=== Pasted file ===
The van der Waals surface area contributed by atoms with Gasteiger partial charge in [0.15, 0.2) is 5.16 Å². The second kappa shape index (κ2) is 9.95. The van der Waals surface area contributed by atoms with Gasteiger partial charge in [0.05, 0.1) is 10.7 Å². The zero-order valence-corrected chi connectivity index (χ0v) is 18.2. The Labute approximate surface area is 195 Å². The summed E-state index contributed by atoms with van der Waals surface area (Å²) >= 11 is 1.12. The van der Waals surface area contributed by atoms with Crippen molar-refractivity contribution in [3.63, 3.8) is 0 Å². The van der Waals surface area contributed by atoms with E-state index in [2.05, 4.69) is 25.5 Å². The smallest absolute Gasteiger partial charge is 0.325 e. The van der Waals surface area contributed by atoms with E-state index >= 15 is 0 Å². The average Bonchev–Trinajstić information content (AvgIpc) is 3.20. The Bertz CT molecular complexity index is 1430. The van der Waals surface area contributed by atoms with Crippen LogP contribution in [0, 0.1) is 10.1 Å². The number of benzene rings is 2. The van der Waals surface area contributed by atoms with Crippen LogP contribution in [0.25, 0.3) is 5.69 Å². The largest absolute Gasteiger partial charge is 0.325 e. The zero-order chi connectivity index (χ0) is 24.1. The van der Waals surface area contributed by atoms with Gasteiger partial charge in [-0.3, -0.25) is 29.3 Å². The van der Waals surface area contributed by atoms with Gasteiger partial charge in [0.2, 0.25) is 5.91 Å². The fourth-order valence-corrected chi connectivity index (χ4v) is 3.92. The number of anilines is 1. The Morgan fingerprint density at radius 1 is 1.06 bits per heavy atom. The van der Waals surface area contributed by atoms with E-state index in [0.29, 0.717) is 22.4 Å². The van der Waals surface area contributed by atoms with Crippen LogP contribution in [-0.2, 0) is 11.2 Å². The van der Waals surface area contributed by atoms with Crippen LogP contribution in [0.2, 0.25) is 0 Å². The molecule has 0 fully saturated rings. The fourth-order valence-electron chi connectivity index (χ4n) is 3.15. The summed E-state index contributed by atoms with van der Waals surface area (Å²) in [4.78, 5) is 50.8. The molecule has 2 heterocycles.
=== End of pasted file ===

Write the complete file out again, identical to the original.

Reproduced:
The van der Waals surface area contributed by atoms with Gasteiger partial charge in [0.15, 0.2) is 5.16 Å². The second kappa shape index (κ2) is 9.95. The van der Waals surface area contributed by atoms with Gasteiger partial charge in [0.05, 0.1) is 10.7 Å². The zero-order valence-corrected chi connectivity index (χ0v) is 18.2. The Labute approximate surface area is 195 Å². The summed E-state index contributed by atoms with van der Waals surface area (Å²) >= 11 is 1.12. The van der Waals surface area contributed by atoms with Crippen molar-refractivity contribution in [3.63, 3.8) is 0 Å². The van der Waals surface area contributed by atoms with E-state index in [2.05, 4.69) is 25.5 Å². The smallest absolute Gasteiger partial charge is 0.325 e. The van der Waals surface area contributed by atoms with E-state index >= 15 is 0 Å². The average Bonchev–Trinajstić information content (AvgIpc) is 3.20. The Bertz CT molecular complexity index is 1430. The van der Waals surface area contributed by atoms with Crippen LogP contribution in [0, 0.1) is 10.1 Å². The number of benzene rings is 2. The van der Waals surface area contributed by atoms with Crippen LogP contribution in [0.25, 0.3) is 5.69 Å². The largest absolute Gasteiger partial charge is 0.325 e. The zero-order chi connectivity index (χ0) is 24.1. The van der Waals surface area contributed by atoms with Gasteiger partial charge in [-0.3, -0.25) is 29.3 Å². The van der Waals surface area contributed by atoms with Gasteiger partial charge in [0.2, 0.25) is 5.91 Å². The fourth-order valence-corrected chi connectivity index (χ4v) is 3.92. The number of anilines is 1. The Morgan fingerprint density at radius 1 is 1.06 bits per heavy atom. The van der Waals surface area contributed by atoms with E-state index in [0.29, 0.717) is 22.4 Å². The van der Waals surface area contributed by atoms with Crippen LogP contribution in [-0.2, 0) is 11.2 Å². The van der Waals surface area contributed by atoms with Crippen LogP contribution in [0.2, 0.25) is 0 Å². The molecule has 0 fully saturated rings. The fourth-order valence-electron chi connectivity index (χ4n) is 3.15. The summed E-state index contributed by atoms with van der Waals surface area (Å²) in [4.78, 5) is 50.8. The molecule has 2 heterocycles.